Home » Interview coding problems/challenges

# Largest zigzag sequence

**Largest zigzag sequence**: This problem is a standard recursion problem being featured in Directi. Here, we are solving the **Largest zigzag sequence using dynamic programming (C++ implementation)**.

Submitted by Radib Kar, on April 19, 2020

**Problem statement:**

Given a square matrix of size * n x n*,

**find the sum of the Zigzag sequence with the largest sum**. A

**zigzag sequence**starts from the top and ends at the bottom. Two consecutive elements of sequence cannot belong to the same column.

Input: First line contains an integer N denoting the size of the matrix. Then in the next line are N*N space separated values of the matrix. Output: Print the required max sum. Constraints: 1<=N<=100 1<=M[][]<=1000

**Example:**

Input: Input matrix 3 8 2 4 8 5 6 9 7 Output: 22 Maximum Zigzag sequence is: 8->5->9 Other sequences can be: 3->8->6 etc. Input: Input matrix 3 2 1 10 8 5 6 6 4 Output: 18 In the above also, the maximum zigzag sequence will be: 2->10->6

The second example clearly shows that the greedy solution wouldn't work. Let's say we opt for greedy technique and as a measure, what we do is to extract local maximum, i.e., to extract maximum out of this row and the go-ahead to the next row and find out maximum skipping the column where we found our last maximum.

So if we follow a similar approach, let's check what we can lead to.

So, firstly, we will pick **3** out of the first row (0^{th} row)

From the next row, we will pick **8** as we can't peek **10** due to out constraint.

And from the next row, we will pick **6 **(of 0^{th} column)

So it sums up to **3+8+6** which is **17**. But it's wrong we know output would be **18**. So finding local best doesn't lead to global best. Hence, greedy will not work here.

We need dynamic programing or recursion to solve.

**Solution Approach:**

So, let's see what can be a recursive solution. Then, we will check for overlapping sub-problems and will gradually optimize the recursion by memorization.

Let the recursive function be, recurZigzag(matrix, cur_{row}, cur_{colulm}, n)

Function recurZigzag(matrix,cur_{row},cur_{colulm}): If (cur_{row}reaches n) Return 0; for i=0 to n except cur_{column}Return matrix[cur_{row}][cur_{column}] + max(recurZigzag(matrix, cur_{row}+ 1, i)) End Function // In the main function for column=0 to n-1 result=max(result,recurZigzag(matrix,0,column)

So what we did?

We are starting from each column on the top row.

Then we are recursively checking for the next row skipping the current column. So, this checks all combinations possible.

I would recommend to create the recursion tree for example 1 and check whether you can find overlapping sub-problems. There will be a lot of overlapping problems even for smaller inputs.

So, we need to pass that overhead and we can solve that by memorization technique where we store the value of solved sub-problem in **DP[][]**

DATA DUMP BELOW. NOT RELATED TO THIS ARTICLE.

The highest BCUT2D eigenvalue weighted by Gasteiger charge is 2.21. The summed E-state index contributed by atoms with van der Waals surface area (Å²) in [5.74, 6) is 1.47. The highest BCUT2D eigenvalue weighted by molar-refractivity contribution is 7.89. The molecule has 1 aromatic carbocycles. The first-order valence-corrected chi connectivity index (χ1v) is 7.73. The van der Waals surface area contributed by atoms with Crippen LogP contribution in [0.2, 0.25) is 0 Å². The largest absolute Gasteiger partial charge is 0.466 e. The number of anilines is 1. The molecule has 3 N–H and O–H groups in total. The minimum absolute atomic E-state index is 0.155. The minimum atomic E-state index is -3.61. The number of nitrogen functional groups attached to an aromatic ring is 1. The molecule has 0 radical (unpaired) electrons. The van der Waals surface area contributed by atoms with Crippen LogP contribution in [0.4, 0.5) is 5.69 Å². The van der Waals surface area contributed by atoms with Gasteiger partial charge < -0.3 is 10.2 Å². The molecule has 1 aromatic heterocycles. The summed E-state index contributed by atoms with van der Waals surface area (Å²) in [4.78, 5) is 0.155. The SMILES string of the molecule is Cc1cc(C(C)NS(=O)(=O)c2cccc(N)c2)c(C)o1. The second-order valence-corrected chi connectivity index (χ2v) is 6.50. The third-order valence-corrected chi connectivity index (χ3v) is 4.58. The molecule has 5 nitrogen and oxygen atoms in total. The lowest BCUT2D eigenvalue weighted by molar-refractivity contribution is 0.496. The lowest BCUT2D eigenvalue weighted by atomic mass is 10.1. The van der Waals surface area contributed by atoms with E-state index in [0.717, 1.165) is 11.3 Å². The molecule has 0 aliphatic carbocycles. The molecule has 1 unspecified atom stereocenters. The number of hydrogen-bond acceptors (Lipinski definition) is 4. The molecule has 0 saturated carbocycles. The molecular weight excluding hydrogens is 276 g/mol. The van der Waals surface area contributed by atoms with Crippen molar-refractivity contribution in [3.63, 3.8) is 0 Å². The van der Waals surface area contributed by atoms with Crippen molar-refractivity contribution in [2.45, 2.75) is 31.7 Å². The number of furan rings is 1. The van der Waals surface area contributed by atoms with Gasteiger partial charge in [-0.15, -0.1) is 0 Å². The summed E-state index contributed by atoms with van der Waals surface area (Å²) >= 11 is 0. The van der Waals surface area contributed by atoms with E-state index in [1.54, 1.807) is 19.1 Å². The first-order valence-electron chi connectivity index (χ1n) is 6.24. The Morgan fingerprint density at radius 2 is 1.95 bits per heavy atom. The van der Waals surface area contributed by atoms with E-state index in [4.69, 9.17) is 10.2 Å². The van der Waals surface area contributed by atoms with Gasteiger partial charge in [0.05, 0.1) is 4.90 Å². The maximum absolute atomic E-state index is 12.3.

So, we first lookup in **DP[][]** whether it's already solved or not. If it's already solved then we will have some value for **DP[i][j]** (for subproblem, **f(i,j)**), Else **DP[i][j]** will contain the initialized value only.

This is the trick here.

Below is the full CPP implementation for understanding memorization.

**C++ Implementation:**

#include <bits/stdc++.h> using namespace std; int findmax(vector<int> arr, int in, int n, int* lastindex) { int max = INT_MIN; for (int i = 0; i < n; i++) { if (arr[i] > max && i != in) { max = arr[i]; *lastindex = i; } } return max; } int recurZigZag(vector<vector<int> > arr, int row, int col, int n, int** dp) { //memoization part if (dp[row][col] != -1) //if already solved, no need to compute again return dp[row][col]; if (row == n - 1) { dp[row][col] = arr[row][col]; return arr[row][col]; } int max = INT_MIN; for (int k = 0; k < n; k++) { if (k != col) { int t = recurZigZag(arr, row + 1, k, n, dp); if (max < t) max = t; } } dp[row][col] = std::max(dp[row][col], arr[row][col] + max); //store solution return dp[row][col]; } int main() { int t, n, item; cout << "Enter test case:\n"; cin >> t; for (int i = 0; i < t; i++) { cout << "Input size of square matrix\n"; cin >> n; vector<vector<int> > arr; cout << "Input the square matrix\n"; for (int i = 0; i < n; i++) { vector<int> inn; for (int j = 0; j < n; j++) { cin >> item; inn.push_back(item); } arr.push_back(inn); } int** dp = (int**)(malloc(sizeof(int*) * n)); for (int i = 0; i < n; i++) { dp[i] = (int*)(malloc(sizeof(int) * n)); for (int j = 0; j < n; j++) dp[i][j] = -1; } int mymax = INT_MIN; for (int i = 0; i < n; i++) { int p = recurZigZag(arr, 0, i, n, dp); if (p > mymax) mymax = p; } cout << "Maximum zigzag sum: " << mymax << endl; } return 0; }

**Output**

Enter test case: 2 Input size of square matrix 3 Input the square matrix 3 8 2 4 8 5 6 9 7 Maximum zigzag sum: 22 Input size of square matrix 3 Input the square matrix 3 2 1 10 8 5 6 6 4 Maximum zigzag sum: 18

TOP Interview Coding Problems/Challenges

- Run-length encoding (find/print frequency of letters in a string)
- Sort an array of 0's, 1's and 2's in linear time complexity
- Checking Anagrams (check whether two string is anagrams or not)
- Relative sorting algorithm
- Finding subarray with given sum
- Find the level in a binary tree with given sum K
- Check whether a Binary Tree is BST (Binary Search Tree) or not
- 1[0]1 Pattern Count
- Capitalize first and last letter of each word in a line
- Print vertical sum of a binary tree
- Print Boundary Sum of a Binary Tree
- Reverse a single linked list
- Greedy Strategy to solve major algorithm problems
- Job sequencing problem
- Root to leaf Path Sum
- Exit Point in a Matrix
- Find length of loop in a linked list
- Toppers of Class
- Print All Nodes that don't have Sibling
- Transform to Sum Tree
- Shortest Source to Destination Path

Comments and Discussions

**Ad:**
Are you a blogger? Join our Blogging forum.